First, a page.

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MEET THE STUDENT ASKING THE QUESTION

Asked by: Amanda Drake
School:Maine-Endwell Middle School
Grade:6
Teacher:Kevin Wagstaff
Hobbies/Interests:Gymnastics, weather and animals
Career Interest:Veterinarian



MEET THE SCIENTIST

faculty
Answered by: Michael A. Little
Title:Distinguished professor of anthropology, Binghamto
Department:Anthropology
About Scientist:Research area:
Human adaptation to the environment

PhD School:
Pennsylvania State University

Interests/hobbies:
Swimming, choral singing, antique toys and books

Family:
Wife, Adrienne, and two grown children.

Web page address:
website

ASK A SCIENTIST

Date: 02-08-2006

Question: Why are people different?

Answer: That is a very simple-sounding question with a complicated answer! One of the things that make us different is our DNA or genes. We inherit half our genes from each parent and they mix in very intricate combinations. Because there are so many genes that we have, each of our combinations is different from everyone else, so each of us is truly distinctive! Also, some of us are girls and others are boys, and they are very different from one another, especially when they become grown adults. An exception to this is identical twins, which are basically clones of one another. The same case would hold for identical triplets or quadruplets, but they are very rare. Now, if nearly all of us are unique (except for identical twins), what make us even more different are the experiences that we have when we grow up. Some children are rich and others are poor, and children around the world have different ways that they live. These different life ways that people have are called their "cultures." All of these experiences - how often they are sick, whether they have enough food, whether they are happy or sad most of the time, whether they smoke or take drugs, whether they live in a healthy home environment - influence the way they grow and the way they are. Even identical twins begin to be different as they grow older and have different life experiences.

Another way that we are different is associated with where we originally came from. Some of us have ancestors from Asia or the Pacific Islands, and others of us have ancestors from Africa or Europe or native North or South America. People from these different areas look similar to one another, but different from people from other continents. This is because of both their genes and their lifetime experiences, and the evolutionary conditions of their history. Today, people have moved all over the world, so we see these differences and similarities all the time.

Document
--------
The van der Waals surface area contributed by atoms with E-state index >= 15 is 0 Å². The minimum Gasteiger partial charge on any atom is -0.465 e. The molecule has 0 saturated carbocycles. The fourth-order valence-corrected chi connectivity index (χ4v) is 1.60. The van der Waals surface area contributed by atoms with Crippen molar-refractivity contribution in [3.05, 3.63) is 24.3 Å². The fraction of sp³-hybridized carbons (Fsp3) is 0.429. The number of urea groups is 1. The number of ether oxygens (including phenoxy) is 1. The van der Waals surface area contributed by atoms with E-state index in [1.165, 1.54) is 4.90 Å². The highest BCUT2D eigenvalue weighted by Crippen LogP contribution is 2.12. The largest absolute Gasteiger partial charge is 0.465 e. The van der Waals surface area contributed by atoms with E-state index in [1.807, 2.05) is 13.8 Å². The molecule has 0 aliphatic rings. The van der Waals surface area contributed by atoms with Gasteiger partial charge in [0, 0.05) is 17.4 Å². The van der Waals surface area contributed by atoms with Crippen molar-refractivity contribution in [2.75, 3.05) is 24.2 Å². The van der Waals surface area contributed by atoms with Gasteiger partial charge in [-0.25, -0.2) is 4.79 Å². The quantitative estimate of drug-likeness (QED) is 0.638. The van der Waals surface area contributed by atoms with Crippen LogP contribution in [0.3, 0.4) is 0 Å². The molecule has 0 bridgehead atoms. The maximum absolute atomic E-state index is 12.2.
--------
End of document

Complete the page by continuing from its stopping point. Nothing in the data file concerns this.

If these are some of the reasons why we are different, then we might turn around the question to ask: Why are we the same? Well, at one level we are all different, but at another level we are all the same. We are all members of the same species (Homo sapiens), which means we walk on two legs, we have hands that can do lots of intricate tasks, we are all very smart, we are very social, and we are also very emotional and affectionate. So, it really depends on how you look at us (as people): on the one hand we are all different, yet on the other hand we are all the same!

Ask a Scientist appears Thursdays. Questions are answered by faculty at Binghamton University.  Teachers in the greater Binghamton area who wish to participate in the program are asked to write to Ask A Scientist, c/o Binghamton University, Office of Communications and Marketing, PO Box 6000, Binghamton, NY 13902-6000 or e-mail scientist@binghamton.edu. Check out the Ask a Scientist Web site at askascientist.binghamton.edu. To submit a question, download the submission form(.pdf, 460kb).

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Last Updated: 6/22/10